Want to know where to find the best beaches on the island? We’ve gathered together lots of information here including details about beach bars, activities and even water sports for you.
Beaches by Type
Not ever beach is the same in Majorca so you will find the following pages useful to work out what type of beach is best for you.
Cala Deia (near Soller)
This tiny shingly cove on the north west coast may not look like much if you pass it by, but head on down and you’ll enjoy fabulous clear water and rocky cliffs curving round this bay that make it feel like a magical hidden world. Keep your eye open for well known faces here too, Deia is one of the chic places to be seen in Majorca. When Robert Graves lived in the village, he’d visit here daily for his morning dip.
People watching should be counted as a sport here, and keep your eye on those yachts you’ll see moored at the jetty as you never know who’s aboard. If you can tear yourself from this there’s also snorkelling and of course swimming here.
Cas Patro and Can Lluc are two restaurants right on the beach – both serve fish, salads and plenty of cold beers and decent local wine.
Playa de Muro (Near Alcudia)
Near to Alcudia on the north coast is Playa de Muro a long stretch of fine golden sands flanked by pines and juniper trees as well as hotels. This is a blue flag beach and you’ll find loads of amenities here including good disabled access.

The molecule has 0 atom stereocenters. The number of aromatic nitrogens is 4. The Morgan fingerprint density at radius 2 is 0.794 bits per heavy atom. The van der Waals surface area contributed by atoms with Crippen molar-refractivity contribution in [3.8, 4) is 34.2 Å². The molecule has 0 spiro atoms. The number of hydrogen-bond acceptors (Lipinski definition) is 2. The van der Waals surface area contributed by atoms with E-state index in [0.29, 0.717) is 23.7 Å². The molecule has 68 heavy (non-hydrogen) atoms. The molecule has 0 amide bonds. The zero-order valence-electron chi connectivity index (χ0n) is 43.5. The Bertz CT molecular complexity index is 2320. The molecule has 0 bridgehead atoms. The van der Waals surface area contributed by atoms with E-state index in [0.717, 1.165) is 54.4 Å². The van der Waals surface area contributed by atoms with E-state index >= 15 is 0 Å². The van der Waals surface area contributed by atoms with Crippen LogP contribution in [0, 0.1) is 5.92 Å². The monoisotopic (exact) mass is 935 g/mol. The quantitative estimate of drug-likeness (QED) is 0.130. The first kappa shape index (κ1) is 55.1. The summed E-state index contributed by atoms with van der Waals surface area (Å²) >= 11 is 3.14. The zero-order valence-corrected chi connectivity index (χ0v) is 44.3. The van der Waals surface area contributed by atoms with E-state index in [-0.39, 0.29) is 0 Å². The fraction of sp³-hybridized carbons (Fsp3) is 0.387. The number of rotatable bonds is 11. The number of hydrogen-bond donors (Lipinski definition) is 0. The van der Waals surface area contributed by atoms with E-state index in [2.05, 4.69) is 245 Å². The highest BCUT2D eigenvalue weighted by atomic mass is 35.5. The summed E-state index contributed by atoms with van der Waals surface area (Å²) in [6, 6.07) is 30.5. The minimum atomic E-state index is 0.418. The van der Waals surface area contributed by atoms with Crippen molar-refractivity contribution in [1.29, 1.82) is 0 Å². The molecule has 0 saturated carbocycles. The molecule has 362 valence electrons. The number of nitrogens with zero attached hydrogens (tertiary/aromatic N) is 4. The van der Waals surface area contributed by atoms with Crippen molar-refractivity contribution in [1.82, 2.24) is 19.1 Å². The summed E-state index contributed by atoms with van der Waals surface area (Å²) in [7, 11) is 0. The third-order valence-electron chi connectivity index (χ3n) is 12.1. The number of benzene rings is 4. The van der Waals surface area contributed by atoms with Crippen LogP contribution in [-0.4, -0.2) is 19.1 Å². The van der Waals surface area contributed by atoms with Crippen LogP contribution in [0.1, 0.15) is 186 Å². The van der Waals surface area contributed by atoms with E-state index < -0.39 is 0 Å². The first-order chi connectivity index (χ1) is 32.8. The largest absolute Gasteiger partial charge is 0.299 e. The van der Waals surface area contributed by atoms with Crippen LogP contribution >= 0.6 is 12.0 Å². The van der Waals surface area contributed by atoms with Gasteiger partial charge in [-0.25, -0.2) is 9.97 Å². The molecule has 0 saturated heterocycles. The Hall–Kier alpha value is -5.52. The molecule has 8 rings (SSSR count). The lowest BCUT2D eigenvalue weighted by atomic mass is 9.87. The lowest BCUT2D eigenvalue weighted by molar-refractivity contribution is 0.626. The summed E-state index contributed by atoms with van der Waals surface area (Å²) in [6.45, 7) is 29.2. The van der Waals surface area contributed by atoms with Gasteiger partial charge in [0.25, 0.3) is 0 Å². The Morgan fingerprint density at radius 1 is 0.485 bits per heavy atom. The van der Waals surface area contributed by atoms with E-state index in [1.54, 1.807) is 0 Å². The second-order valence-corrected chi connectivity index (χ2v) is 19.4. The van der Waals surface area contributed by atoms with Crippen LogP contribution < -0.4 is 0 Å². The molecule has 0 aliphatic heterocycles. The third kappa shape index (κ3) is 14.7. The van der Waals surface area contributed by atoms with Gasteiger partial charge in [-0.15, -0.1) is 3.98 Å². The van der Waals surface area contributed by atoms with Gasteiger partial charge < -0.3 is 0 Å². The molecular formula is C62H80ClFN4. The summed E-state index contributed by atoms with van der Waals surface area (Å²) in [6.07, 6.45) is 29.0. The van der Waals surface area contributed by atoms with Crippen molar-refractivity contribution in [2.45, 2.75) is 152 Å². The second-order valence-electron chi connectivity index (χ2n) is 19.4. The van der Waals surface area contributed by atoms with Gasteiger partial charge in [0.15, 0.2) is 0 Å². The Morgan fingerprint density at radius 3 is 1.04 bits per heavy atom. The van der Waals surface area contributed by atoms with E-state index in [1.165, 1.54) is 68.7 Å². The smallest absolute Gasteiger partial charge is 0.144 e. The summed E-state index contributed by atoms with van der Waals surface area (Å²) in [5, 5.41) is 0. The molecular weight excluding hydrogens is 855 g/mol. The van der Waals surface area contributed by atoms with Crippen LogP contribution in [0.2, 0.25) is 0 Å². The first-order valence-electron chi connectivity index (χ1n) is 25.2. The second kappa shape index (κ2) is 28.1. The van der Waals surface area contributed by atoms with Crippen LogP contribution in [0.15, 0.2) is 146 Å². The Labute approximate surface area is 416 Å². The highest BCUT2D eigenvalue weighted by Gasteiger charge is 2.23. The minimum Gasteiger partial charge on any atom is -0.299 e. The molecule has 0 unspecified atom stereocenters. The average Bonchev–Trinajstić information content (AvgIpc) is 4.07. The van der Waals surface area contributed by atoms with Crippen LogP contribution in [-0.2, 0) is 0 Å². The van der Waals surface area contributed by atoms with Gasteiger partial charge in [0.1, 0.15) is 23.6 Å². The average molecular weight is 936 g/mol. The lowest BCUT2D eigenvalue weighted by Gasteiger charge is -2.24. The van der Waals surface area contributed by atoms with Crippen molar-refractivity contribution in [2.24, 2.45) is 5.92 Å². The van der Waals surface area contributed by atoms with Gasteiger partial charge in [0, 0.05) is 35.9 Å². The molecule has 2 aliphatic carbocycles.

The shallow waters here make this a great beach for young children and you can wade quite a distance before the water depth changes. There are lots of water sports available here, pedalo’s for hire, and it can be quite breezy making it great for flying a kite. Paths lead from here into the Albufera nature reserve if you’re looking for a bit of peace and quiet.
There are lots of bars and restaurants here serving everything from Paella and pizza to patatas bravas. If you take your own then there are some nice shaded picnic areas by the dunes.
Cala Torta (near Arta)
Torta is an idyllic bay where you can enjoy fine white sands and almost turquoise waters. It’s used by locals and tourists alike, and although it’s not officially a nudist beach, some people do choose to go naked here. The clear deep waters are great for snorkelling and surfing here can be good when there’s a bit of wind too.
The Cala Torta beach bar is pretty laid back, but it serves really good food. The prices are a little on the high side however, and they don’t take bookings so you need to go early if you want a table.